TABLE 2
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Table 2. Rainfall (mm), day length (hours), average seasonal and anthesis temperature (7 days before and after anthesis) (°C) at the three study sites for four sowing dates (SD) and 2 years.

Experimental Design

To investigate GDD and photoperiod as predictors of wheat phenology, the current study was conducted during 2013–14 and 2014–15 using five spring wheat genotypes and four sowing times under rainfed conditions in Pothwar (350–580 m a.s.l.), Pakistan. A randomized complete block experimental design was used with five wheat genotypes, four sowing dates, and three sites providing diverse environmental conditions (Islamabad, URF-Koont and Talagang). The genotypes used were Dharabi (Parentage: HXL7573/2*BAU//PASTOR, Pedigree: CMSS97Y03676S- 040Y-050M-040SY-030M-21SY-010M-0Y-0SY), Chakwal-50 (Origin: Advance line from CIMMYT, Pedigree: ATTILA/3/HUI/CARC//CHEN/CHTO/4/ATTILA, Selection history: CMBW90M4860-0T0PY-16M-10M-010Y-1M-015Y-0Y), NARC-2009 (Pedigree: INQALAB91/2/TUKURU, Selection history: CGSS99B00015F-099Y-099M-099Y-099M-29Y-0B-0ID), Pak-13 (Parentage and Pedigree information not available at http://wheatatlas.org/country/varieties/PAK/0) and AUR-809 (Parentage and Pedigree information not available at http://wheatatlas.org/country/varieties/PAK/0). The genetic phenotypic architecture of wheat genotypes is presented in Table 3.

TABLE 3
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Table 3. Phenological characteristics of five wheat genotypes used in this study.

Sowing dates were planned in such a manner that the growing wheat plants would likely experience cooler, optimum and warmer conditions. Sowing times were 21–30 Oct (SD1, early sowing), 11–20 Nov (SD2, normal sowing), 1–10 Dec (SD3, late sowing) and 21–30 Dec (SD4, very late sowing) during 2013–14 and 2014–15. The normal sowing time was taken as the reference for GDD calculation at each location, and days to flowering and maturity were predicted for each sowing time.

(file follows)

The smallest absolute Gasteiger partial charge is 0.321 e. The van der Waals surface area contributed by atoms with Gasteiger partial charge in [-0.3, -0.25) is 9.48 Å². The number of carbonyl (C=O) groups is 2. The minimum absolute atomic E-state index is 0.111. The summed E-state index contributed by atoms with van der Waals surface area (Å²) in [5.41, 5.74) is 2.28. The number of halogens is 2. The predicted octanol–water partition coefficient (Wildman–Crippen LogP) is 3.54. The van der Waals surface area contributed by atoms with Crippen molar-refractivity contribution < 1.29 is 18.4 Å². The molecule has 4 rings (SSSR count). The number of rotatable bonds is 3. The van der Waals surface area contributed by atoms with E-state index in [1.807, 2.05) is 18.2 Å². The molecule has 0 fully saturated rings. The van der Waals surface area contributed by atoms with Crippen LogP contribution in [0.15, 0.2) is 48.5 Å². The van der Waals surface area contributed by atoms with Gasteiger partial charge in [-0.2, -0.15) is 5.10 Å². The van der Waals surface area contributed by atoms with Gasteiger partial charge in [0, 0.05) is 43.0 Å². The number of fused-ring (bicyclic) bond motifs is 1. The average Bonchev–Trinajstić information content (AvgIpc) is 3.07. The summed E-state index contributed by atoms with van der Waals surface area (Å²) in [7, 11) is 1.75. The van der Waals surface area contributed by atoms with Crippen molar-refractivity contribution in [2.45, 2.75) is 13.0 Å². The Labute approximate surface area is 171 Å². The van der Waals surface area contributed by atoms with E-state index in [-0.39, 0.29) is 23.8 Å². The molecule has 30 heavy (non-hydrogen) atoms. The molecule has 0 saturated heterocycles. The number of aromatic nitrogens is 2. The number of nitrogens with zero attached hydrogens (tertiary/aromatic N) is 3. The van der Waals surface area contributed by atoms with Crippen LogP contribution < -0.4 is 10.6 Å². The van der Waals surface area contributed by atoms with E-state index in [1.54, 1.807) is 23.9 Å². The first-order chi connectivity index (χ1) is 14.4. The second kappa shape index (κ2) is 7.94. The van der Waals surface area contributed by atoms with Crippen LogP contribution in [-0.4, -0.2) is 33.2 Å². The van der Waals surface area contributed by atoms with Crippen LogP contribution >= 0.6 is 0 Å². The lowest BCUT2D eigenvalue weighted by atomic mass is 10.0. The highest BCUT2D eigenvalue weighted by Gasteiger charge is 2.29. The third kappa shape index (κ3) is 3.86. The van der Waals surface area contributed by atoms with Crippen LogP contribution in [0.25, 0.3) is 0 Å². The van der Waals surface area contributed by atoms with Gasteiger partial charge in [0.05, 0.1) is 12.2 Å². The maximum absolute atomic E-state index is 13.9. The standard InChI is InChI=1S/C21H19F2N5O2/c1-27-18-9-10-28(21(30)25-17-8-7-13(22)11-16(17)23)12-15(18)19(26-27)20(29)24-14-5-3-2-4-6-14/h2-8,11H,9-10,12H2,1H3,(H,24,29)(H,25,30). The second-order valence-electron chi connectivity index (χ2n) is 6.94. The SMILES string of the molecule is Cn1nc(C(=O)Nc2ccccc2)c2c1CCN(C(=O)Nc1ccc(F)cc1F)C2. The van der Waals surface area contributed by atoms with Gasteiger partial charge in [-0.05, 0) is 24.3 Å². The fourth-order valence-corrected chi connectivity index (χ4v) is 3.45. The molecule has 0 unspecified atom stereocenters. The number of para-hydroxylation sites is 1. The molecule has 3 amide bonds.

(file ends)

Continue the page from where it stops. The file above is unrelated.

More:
Crop Phenology

Days to anthesis and days to maturity were recorded using Zadok's scale for all study sites, sowing dates, and years (Zadoks et al., 1974).

Growing Degree Days and Photoperiod Calculations

Growing degree days were calculated using the Wang and Engel (1998) method, separately and in combination with photoperiod.

The Wang and Engel (1998) equations used for GDD calculation are

α=ln2/ln(TmaxTminToptTmin)    (i)
Numerator=2(TavTmin)α(ToptTmin)α                         (TavTmin)2α    (ii)
Denominator=(ToptTmin)2α    (iii)

Then

WEDD=(NumeratorDenominator)(ToptTmin)    (1)

Where WEDD is degree days calculated by the Wang and Engel (1998) method. If Tav < Tmin or Tav > Tmax then WEDD = 0. The cardinal temperatures for GDD calculations pre anthesis were Tmin = 0, Topt = 27.7, and Tmax = 40. For the post anthesis period, the cardinal temperatures were Tmin = 0, Topt = 32.75, and Tmax = 44.

Photoperiod was calculated using the approach introduced in the APSIM wheat model (Zheng et al., 2014), where photoperiod affects the phenology between emergence and floral initiation.

Photoperiod=10.002(Photoperiod coefficient)                           ×(20day length)2    (2)

where day length is in hours and the Photoperiod coefficient ranges from 0 to 4.

Photo Growing Degree Days (PGDD), the combination of GDD and photoperiod effects on wheat development between emergence and floral initiation, were calculated by multiplying WEDD by photoperiod as follows:

PGDD=(WEDD)(Photoperiod).    (3)

Statistical Analysis

Analysis of variance (ANOVA) was performed to test the significant differences among means of various parameters for five genotypes across four sowing dates (SDs) and three locations for the 2013–2015 wheat growing seasons using R software.

Results

Observed Parameters (Days to Anthesis and Days to Maturity)

Observed days to anthesis and days to maturity averaged for all genotypes showed significant differences among location and sowing dates in both years (Table 4). The largest number of days to anthesis (110.4) was observed for SD2 during 2013–14 at Islamabad while the lowest number of days to anthesis (86) was recorded for SD4 during 2014–15 at Talagang. On the other hand, the largest number of days to maturity was observed for SD1 (165 d) while lowest number of days to maturity was recorded for SD4 (114 d). Among locations, the cooler location, Islamabad, had more days to anthesis and maturity than the moderate (Koont) and warmer (Talagang) locations.